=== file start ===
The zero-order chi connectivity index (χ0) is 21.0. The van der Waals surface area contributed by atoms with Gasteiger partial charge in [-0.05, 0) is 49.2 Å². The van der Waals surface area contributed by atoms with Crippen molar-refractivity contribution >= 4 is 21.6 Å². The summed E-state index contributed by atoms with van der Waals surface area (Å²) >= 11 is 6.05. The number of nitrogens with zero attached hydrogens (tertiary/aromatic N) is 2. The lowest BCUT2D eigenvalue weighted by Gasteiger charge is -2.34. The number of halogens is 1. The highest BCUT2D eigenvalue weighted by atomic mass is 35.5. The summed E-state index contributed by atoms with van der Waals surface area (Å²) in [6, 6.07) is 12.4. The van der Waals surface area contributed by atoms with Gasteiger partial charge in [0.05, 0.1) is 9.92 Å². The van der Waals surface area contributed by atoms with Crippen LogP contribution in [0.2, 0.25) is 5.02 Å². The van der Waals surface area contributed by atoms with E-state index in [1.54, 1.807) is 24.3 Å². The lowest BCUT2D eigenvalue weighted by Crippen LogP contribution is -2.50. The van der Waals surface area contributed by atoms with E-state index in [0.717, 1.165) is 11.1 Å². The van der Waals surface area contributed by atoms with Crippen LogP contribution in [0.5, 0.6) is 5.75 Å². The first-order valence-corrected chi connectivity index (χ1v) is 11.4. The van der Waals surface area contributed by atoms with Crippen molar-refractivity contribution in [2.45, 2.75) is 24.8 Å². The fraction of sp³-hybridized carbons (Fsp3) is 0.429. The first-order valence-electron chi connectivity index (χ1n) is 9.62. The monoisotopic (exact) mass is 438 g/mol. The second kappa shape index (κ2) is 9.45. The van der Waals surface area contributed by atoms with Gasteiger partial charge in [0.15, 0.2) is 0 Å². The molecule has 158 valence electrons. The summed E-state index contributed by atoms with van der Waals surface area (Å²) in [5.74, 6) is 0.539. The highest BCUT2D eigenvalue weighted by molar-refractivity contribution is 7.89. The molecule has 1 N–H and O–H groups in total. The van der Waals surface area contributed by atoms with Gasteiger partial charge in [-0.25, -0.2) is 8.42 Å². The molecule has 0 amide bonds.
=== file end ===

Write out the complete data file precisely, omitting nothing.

The zero-order chi connectivity index (χ0) is 21.0. The van der Waals surface area contributed by atoms with Gasteiger partial charge in [-0.05, 0) is 49.2 Å². The van der Waals surface area contributed by atoms with Crippen molar-refractivity contribution >= 4 is 21.6 Å². The summed E-state index contributed by atoms with van der Waals surface area (Å²) >= 11 is 6.05. The number of nitrogens with zero attached hydrogens (tertiary/aromatic N) is 2. The lowest BCUT2D eigenvalue weighted by Gasteiger charge is -2.34. The number of halogens is 1. The highest BCUT2D eigenvalue weighted by atomic mass is 35.5. The summed E-state index contributed by atoms with van der Waals surface area (Å²) in [6, 6.07) is 12.4. The van der Waals surface area contributed by atoms with Gasteiger partial charge in [0.05, 0.1) is 9.92 Å². The van der Waals surface area contributed by atoms with Crippen LogP contribution in [0.2, 0.25) is 5.02 Å². The van der Waals surface area contributed by atoms with E-state index in [1.54, 1.807) is 24.3 Å². The lowest BCUT2D eigenvalue weighted by Crippen LogP contribution is -2.50. The van der Waals surface area contributed by atoms with E-state index in [0.717, 1.165) is 11.1 Å². The van der Waals surface area contributed by atoms with Crippen LogP contribution in [0.5, 0.6) is 5.75 Å². The first-order valence-corrected chi connectivity index (χ1v) is 11.4. The van der Waals surface area contributed by atoms with Crippen molar-refractivity contribution in [2.45, 2.75) is 24.8 Å². The fraction of sp³-hybridized carbons (Fsp3) is 0.429. The first-order valence-electron chi connectivity index (χ1n) is 9.62. The monoisotopic (exact) mass is 438 g/mol. The second kappa shape index (κ2) is 9.45. The van der Waals surface area contributed by atoms with Gasteiger partial charge in [0.15, 0.2) is 0 Å². The molecule has 158 valence electrons. The summed E-state index contributed by atoms with van der Waals surface area (Å²) in [5.74, 6) is 0.539. The highest BCUT2D eigenvalue weighted by molar-refractivity contribution is 7.89. The molecule has 1 N–H and O–H groups in total. The van der Waals surface area contributed by atoms with Gasteiger partial charge in [-0.25, -0.2) is 8.42 Å². The molecule has 0 amide bonds.